Table of Contents
Brief historical introduction
Feudalism in Poland
Nobility & Religion
State formation process
The concepts of feudalism, state sovereignty, religious wars, nationalism and democratization generally played an important role in the process of state and nation-building in Europe. However, the case of Poland somewhat differs from this way of state emergence seen mostly in the western part of Europe. Therefore, this essay will examine the process of state and nation building in Poland, considering the aforementioned different developments of becoming a state and a nation. The time discussed will be limited to the Middle Ages from the 10th century onwards until the outbreak of World War I in 1914.
Poland’s history until the 17th century proved to be quite successful. It did not suffer from the breakdown of feudalism experienced by many other European states. Furthermore, it was the first to establish an elective monarchy, whose power was limited by the Polish parliament, the Seijm. Moreover, Poland experienced a quite extraordinary territorial expansion up to the Union of Lublin in 1569, when the Polish-Lithuanian Commonwealth emerged. According to Frost (2005), this Commonwealth “proved [to be] one of the more successful and long-lasting states of east-central Europe” (p.214). Nevertheless, the 18th century saw Poland being partitioned three times by three of the great powers of the time: Austria, Prussia and Russia. Thus, the question arises how it could happen that the once so successful state became a play ball in the European struggle for hegemony and did not emerge as one of the great powers of the 17th century. Apart from this, it should be investigated, if the Polish nation disappeared due to the partition of Poland or if it nevertheless continued to exist.
However, to explore Poland’s state formation and its nation-building process, one first has to define what a state and a nation actually are. According to Roberts, a state must include
“the presence of a supreme authority, ruling over a defined territory, who is recognized as having power to make decisions in matters of government and is able to enforce such decisions and generally maintain order within the state” (Roberts, 1979, p. 32).
Further, a nation is “a social group whose individual members, being convinced […] of their common descent and destiny, share that common sense of identity” (Davies, 2005, p.8).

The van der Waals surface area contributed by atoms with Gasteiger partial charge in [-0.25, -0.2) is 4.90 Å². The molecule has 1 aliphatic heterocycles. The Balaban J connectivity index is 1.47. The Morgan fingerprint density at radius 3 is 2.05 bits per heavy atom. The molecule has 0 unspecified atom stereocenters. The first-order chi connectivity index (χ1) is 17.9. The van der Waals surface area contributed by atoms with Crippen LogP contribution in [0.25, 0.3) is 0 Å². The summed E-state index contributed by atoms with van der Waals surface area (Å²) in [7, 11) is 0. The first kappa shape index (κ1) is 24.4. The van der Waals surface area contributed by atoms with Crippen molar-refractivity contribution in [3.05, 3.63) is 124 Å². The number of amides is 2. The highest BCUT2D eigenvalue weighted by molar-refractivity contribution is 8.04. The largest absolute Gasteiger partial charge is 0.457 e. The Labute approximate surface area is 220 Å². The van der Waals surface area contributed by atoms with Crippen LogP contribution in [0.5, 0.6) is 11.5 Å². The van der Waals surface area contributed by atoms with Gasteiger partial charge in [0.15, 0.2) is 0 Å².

The paper will firstly give a brief summary of Polish history to create a common ground and then introduce feudalism in Poland with focus on the second serfdom, which was important for the decline of the Polish-Lithuanian Commonwealth. Secondly, the role of the nobility and religion will be discussed, since the strong elite and the Catholic Church were relevant factors for state and nation building. Thirdly, the paper will concentrate on the general topic of state formation, especially the elective monarchy and the question if there was any form of absolutism in Poland. This will be followed by the nation building process and hence the emergence of a nation without a state and the origins of nationalism. Consequently, it shall present the important features for state and nation building in Poland and what were the reasons for Poland’s weakness in creating a state on its own.
Brief historical introduction
The birth of the Polish state can be dated back to the baptism of Miezko I in 966 A.D.. The Polonian duke laid the foundation for the following Piast dynasty, which ruled Poland with interruptions until the 14th century. During the Piast rule, the period of fragmentation, in which the kingdom was divided into several duchies, presented a severe threat to the unity of the Polish Kingdom. However, Wladyslaw Lokietek, a successor of the Piast dynasty, accomplished to reunify the provinces and was crowned as Rex Poloniae (King of Poland). After the decline of power of the Piast dynasty, Poland saw the rise of the Jagiellon dynasty, whose downfall in the 16th century led to the procedure of electoral monarchy. Hereby, the king was elected by an assembly, which consisted of the Polish nobility (the szlachta). Additionally, the Union of Lublin reorganized the Polish-Lithuanian Commonwealth in 1569, which lasted in this form until the first partition in 1772, where Polish territory was claimed by Austria, Prussia and Russia. This partition should be followed by two more in 1793 and 1795, leaving Poland only with a marginal realm. It would take until the end of the First World War before Poland would be given a territory that, to an extent, assembled the frontiers of the Polish Kingdom of the 10th century.